Victim, Moats show compassion in strangulation case

TAYLOR COUNTY—Nineteenth Judicial Circuit Court Judge Alan D. Moats agrees to give a defendant a chance at reconciliation after the entry of a guilty plea in Taylor County Circuit Court.

Brandon Scott Hays was previously indicted by the Taylor County Grand Jury in September 2019 for one count of strangulation and one count of domestic battery. He appeared before Moats, asking for mercy in his case. 

Present with his counsel, Tyler Reseter, Hays entered into a negotiated plea agreement with the state of West Virginia in the matter. In the agreement, the defendant agreed to plead guilty to his charges, and in return, the state would ask for a deferred adjudication.

For his crimes, Hays was facing a possible one-to-five-year sentence for his strangulation charge with an additional 12 months of incarceration, as well as a possible fine of not more than $500, for domestic battery.

The state would ask the court to hold his guilty plea under advisement for one year, so that Hays could be placed onto the Taylor County Community Corrections program to address his underlying drug issues, that led to his crime.

Upon the successful completion of the program, the charge of strangulation would be dropped, and he would be subject to a $500 fine for the domestic battery charge.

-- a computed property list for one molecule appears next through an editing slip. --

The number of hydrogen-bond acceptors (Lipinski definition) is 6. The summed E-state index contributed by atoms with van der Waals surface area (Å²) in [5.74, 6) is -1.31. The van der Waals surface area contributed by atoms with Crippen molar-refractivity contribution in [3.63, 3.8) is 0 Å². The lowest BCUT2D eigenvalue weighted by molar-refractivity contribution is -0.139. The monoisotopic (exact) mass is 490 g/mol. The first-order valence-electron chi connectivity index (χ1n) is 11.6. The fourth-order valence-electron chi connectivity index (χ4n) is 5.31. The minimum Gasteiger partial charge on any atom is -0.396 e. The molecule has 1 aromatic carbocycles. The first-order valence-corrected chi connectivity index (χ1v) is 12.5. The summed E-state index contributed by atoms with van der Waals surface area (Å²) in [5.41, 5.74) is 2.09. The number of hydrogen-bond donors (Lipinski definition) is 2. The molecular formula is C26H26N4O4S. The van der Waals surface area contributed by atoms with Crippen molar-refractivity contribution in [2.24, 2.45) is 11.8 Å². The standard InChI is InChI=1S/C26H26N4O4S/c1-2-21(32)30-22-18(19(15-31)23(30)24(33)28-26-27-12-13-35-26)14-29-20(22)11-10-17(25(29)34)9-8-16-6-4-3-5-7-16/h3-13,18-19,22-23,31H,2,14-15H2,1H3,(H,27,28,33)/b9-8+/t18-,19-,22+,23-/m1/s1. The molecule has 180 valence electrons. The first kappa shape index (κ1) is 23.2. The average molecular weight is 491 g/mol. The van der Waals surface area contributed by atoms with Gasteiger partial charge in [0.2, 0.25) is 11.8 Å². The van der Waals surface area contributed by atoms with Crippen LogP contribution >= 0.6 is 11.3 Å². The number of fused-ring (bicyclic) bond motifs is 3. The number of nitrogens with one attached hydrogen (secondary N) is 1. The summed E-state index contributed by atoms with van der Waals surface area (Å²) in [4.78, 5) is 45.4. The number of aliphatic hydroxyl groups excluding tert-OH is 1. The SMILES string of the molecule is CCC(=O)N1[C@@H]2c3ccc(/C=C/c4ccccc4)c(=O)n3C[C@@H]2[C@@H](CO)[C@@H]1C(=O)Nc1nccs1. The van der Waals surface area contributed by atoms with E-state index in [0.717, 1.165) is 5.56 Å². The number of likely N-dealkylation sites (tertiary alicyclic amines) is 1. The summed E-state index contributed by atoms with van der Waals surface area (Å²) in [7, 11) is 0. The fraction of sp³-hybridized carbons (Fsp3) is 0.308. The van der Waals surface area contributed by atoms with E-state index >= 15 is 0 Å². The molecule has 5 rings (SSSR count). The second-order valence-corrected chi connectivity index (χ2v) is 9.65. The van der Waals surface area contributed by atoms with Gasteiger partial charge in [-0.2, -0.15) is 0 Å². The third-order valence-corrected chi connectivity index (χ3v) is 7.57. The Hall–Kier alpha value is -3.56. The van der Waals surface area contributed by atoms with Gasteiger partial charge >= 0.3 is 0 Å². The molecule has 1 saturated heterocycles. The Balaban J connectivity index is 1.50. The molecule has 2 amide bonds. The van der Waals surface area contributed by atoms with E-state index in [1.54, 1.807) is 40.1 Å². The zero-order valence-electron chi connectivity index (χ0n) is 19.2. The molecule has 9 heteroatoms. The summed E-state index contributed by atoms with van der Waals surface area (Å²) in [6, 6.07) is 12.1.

According to court documents, in August 2019, Hays got into an altercation with his live-in girlfriend. During a heated argument, he reportedly choked her, causing bruising to her neck.

It was also revealed that during the altercation, Hays punched the female twice, fracturing bones in her face. 

Assistant Prosecutor Christopher Miller, who was handling the case on behalf of the state, reported to the court that the victim in the case was in agreement with the plea.

“The victim in this case has signed off on the plea agreement and wishes to show compassion to Mr. Hays,” he revealed.

Hays told the court that he had already been serving on the Community Corrections program for a year and four months, but he had succumbed to the call of drugs during that time. He noted that he had not had any issues with drugs since his last rehab stint, nearly a month ago. 

Noting the need to address his underlying drug issue, Moats ordered that he would withhold accepting Hays’s guilty pleas, in accordance with the negotiated plea deal.

“At the conclusion of one year, if you have not violated the terms and conditions of the program and you are successful in its completion, I will entertain a motion to drop the charge of strangulation,” Moats voiced. “However, Mr. Hays, if you do not adhere to the rules, your guilty pleas will be accepted, and you will be sentenced accordingly.”




Video News
More In Homepage